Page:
Staged vs. simultaneous bilateral nephrectomy and kidney transplantation in patients with autosomal dominant polycystic kidney disease
Outcomes and cost
Keywords:Kidney transplantation, polycystic kidney, autosomal dominant, nephrectomy
Introduction: We sought to compare cost and safety outcomes of patients who received a kidney transplant and bilateral nephrectomy in either a simultaneous or staged approach.
Methods: We reviewed all adult patients with autosomal dominant polycystic kidney disease (ADPKD) who received a kidney transplant and underwent bilateral nephrectomy between 2008 and 2019. Patients were divided into two groups: staged (nephrectomy prior to transplant) and simultaneous (nephrectomy at the time of transplant). The primary outcome was cumulative cost of nephrectomy and transplantation ($CAD). We analyzed several secondary outcomes, including 90-day Clavien-Dindo complication rates.
Results: A total of 114 patients with ADPKD received a kidney transplant over 11 years. Of these, 28 patients underwent both nephrectomy and transplantation (10 staged, 18 simultaneous). More patients in the simultaneous group had a living donor transplant (83% vs. 0%, p<0.001). Creatinine clearance at one year/ last followup did not differ between groups (p=0.12). With similar overall complication rates between groups, the transfusion rate was also similar between groups (simultaneous 50% vs. staged 40%, p=0.91). Total cost was lower in the simultaneous group ($23 775.33 CAD vs. $35 048.83 CAD, p<0.001), largely owing to a longer total length of stay in the staged group as compared to the simultaneous group (8.1 vs. 14.5 days, p<0.001).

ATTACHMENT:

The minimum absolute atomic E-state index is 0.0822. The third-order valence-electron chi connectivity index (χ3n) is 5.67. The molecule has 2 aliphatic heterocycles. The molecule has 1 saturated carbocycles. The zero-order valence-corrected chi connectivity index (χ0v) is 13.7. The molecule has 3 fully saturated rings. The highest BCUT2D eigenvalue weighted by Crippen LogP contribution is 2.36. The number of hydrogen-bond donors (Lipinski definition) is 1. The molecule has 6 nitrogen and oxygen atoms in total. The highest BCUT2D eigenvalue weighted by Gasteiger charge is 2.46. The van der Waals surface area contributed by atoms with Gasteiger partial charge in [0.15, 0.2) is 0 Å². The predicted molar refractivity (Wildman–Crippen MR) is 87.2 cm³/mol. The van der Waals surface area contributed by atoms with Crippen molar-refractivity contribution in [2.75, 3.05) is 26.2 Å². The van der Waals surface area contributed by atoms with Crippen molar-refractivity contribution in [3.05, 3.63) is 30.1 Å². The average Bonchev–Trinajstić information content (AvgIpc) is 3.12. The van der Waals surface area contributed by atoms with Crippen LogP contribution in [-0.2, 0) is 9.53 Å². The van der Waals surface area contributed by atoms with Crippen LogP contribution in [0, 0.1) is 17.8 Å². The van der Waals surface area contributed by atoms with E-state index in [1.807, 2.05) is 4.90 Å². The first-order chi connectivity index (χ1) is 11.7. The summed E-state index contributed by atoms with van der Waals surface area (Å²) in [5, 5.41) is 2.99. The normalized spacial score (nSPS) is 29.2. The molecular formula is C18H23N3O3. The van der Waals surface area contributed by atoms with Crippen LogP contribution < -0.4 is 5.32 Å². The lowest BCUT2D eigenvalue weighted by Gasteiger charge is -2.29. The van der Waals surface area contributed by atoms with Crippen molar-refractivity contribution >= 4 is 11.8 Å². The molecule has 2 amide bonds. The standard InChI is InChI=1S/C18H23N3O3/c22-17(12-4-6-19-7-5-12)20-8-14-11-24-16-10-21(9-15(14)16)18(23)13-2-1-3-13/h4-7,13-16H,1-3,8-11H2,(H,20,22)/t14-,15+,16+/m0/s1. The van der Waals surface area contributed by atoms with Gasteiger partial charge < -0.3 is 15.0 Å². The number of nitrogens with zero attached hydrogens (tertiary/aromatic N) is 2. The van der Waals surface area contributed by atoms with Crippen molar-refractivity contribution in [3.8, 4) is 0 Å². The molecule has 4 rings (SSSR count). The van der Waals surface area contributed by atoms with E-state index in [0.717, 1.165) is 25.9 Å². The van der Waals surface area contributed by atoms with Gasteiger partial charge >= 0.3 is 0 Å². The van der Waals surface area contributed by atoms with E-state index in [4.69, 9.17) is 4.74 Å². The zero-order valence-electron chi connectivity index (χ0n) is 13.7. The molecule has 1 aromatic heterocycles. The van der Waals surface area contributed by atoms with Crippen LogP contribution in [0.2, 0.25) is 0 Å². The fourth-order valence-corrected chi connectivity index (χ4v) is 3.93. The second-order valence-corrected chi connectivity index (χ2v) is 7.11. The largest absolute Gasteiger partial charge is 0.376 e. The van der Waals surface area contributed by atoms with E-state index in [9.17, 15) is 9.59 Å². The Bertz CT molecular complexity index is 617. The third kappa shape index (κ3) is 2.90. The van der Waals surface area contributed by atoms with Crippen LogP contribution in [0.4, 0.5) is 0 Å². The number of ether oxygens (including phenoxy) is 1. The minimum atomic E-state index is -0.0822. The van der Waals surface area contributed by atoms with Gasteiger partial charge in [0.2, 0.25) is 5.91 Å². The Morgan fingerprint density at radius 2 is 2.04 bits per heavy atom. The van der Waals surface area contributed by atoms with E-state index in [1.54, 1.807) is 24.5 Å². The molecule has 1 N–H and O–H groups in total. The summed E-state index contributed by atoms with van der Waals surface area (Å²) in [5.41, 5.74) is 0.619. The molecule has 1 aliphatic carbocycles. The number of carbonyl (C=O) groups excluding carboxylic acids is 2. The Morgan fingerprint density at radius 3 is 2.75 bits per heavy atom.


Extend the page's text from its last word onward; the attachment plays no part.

Conclusions: These data suggest that a simultaneous approach to bilateral nephrectomy and kidney transplantation provides potential cost savings with no adverse outcomes. This provides a rationale to investigate simultaneous nephrectomy and transplantation in the deceased donor setting.
How to Cite
You, the Author(s), assign your copyright in and to the Article to the Canadian Urological Association. This means that you may not, without the prior written permission of the CUA:
- Post the Article on any Web site
- Translate or authorize a translation of the Article
- Copy or otherwise reproduce the Article, in any format, beyond what is permitted under Canadian copyright law, or authorize others to do so
- Copy or otherwise reproduce portions of the Article, including tables and figures, beyond what is permitted under Canadian copyright law, or authorize others to do so.
The CUA encourages use for non-commercial educational purposes and will not unreasonably deny any such permission request.
You retain your moral rights in and to the Article. This means that the CUA may not assert its copyright in such a way that would negatively reflect on your reputation or your right to be associated with the Article.
The CUA also requires you to warrant the following:
- That you are the Author(s) and sole owner(s), that the Article is original and unpublished and that you have not previously assigned copyright or granted a licence to any other third party;
- That all individuals who have made a substantive contribution to the article are acknowledged;
- That the Article does not infringe any proprietary right of any third party and that you have received the permissions necessary to include the work of others in the Article; and
- That the Article does not libel or violate the privacy rights of any third party.